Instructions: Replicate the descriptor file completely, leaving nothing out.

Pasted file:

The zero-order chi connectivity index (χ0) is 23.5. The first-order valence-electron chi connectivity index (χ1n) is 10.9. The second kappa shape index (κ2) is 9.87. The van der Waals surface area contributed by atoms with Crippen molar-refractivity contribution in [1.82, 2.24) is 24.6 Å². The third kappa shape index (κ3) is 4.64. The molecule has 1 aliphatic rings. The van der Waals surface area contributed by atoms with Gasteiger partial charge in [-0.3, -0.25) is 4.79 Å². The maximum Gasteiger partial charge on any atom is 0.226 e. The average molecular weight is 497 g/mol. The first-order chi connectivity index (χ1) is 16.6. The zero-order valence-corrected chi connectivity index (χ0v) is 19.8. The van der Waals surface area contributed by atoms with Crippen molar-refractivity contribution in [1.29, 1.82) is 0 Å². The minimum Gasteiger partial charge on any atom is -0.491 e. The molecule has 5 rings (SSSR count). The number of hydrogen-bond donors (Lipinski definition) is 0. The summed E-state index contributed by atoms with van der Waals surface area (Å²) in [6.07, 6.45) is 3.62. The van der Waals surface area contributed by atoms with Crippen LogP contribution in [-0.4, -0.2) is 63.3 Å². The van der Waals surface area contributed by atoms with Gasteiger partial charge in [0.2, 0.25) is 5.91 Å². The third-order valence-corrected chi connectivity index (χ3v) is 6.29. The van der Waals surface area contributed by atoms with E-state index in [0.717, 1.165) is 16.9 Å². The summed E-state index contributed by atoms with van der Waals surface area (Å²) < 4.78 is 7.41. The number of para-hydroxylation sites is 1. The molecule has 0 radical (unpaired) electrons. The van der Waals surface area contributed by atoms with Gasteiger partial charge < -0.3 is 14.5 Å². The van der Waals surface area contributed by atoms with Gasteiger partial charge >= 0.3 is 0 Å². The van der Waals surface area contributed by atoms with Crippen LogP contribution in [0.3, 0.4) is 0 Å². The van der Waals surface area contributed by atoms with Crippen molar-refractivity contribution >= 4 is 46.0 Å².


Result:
The zero-order chi connectivity index (χ0) is 23.5. The first-order valence-electron chi connectivity index (χ1n) is 10.9. The second kappa shape index (κ2) is 9.87. The van der Waals surface area contributed by atoms with Crippen molar-refractivity contribution in [1.82, 2.24) is 24.6 Å². The third kappa shape index (κ3) is 4.64. The molecule has 1 aliphatic rings. The van der Waals surface area contributed by atoms with Gasteiger partial charge in [-0.3, -0.25) is 4.79 Å². The maximum Gasteiger partial charge on any atom is 0.226 e. The average molecular weight is 497 g/mol. The first-order chi connectivity index (χ1) is 16.6. The zero-order valence-corrected chi connectivity index (χ0v) is 19.8. The van der Waals surface area contributed by atoms with Crippen molar-refractivity contribution in [1.29, 1.82) is 0 Å². The minimum Gasteiger partial charge on any atom is -0.491 e. The molecule has 5 rings (SSSR count). The number of hydrogen-bond donors (Lipinski definition) is 0. The summed E-state index contributed by atoms with van der Waals surface area (Å²) in [6.07, 6.45) is 3.62. The van der Waals surface area contributed by atoms with Crippen LogP contribution in [-0.4, -0.2) is 63.3 Å². The van der Waals surface area contributed by atoms with Gasteiger partial charge in [0.2, 0.25) is 5.91 Å². The third-order valence-corrected chi connectivity index (χ3v) is 6.29. The van der Waals surface area contributed by atoms with E-state index in [0.717, 1.165) is 16.9 Å². The summed E-state index contributed by atoms with van der Waals surface area (Å²) < 4.78 is 7.41. The number of para-hydroxylation sites is 1. The molecule has 0 radical (unpaired) electrons. The van der Waals surface area contributed by atoms with Gasteiger partial charge < -0.3 is 14.5 Å². The van der Waals surface area contributed by atoms with Gasteiger partial charge >= 0.3 is 0 Å². The van der Waals surface area contributed by atoms with Crippen LogP contribution in [0.3, 0.4) is 0 Å². The van der Waals surface area contributed by atoms with Crippen molar-refractivity contribution >= 4 is 46.0 Å².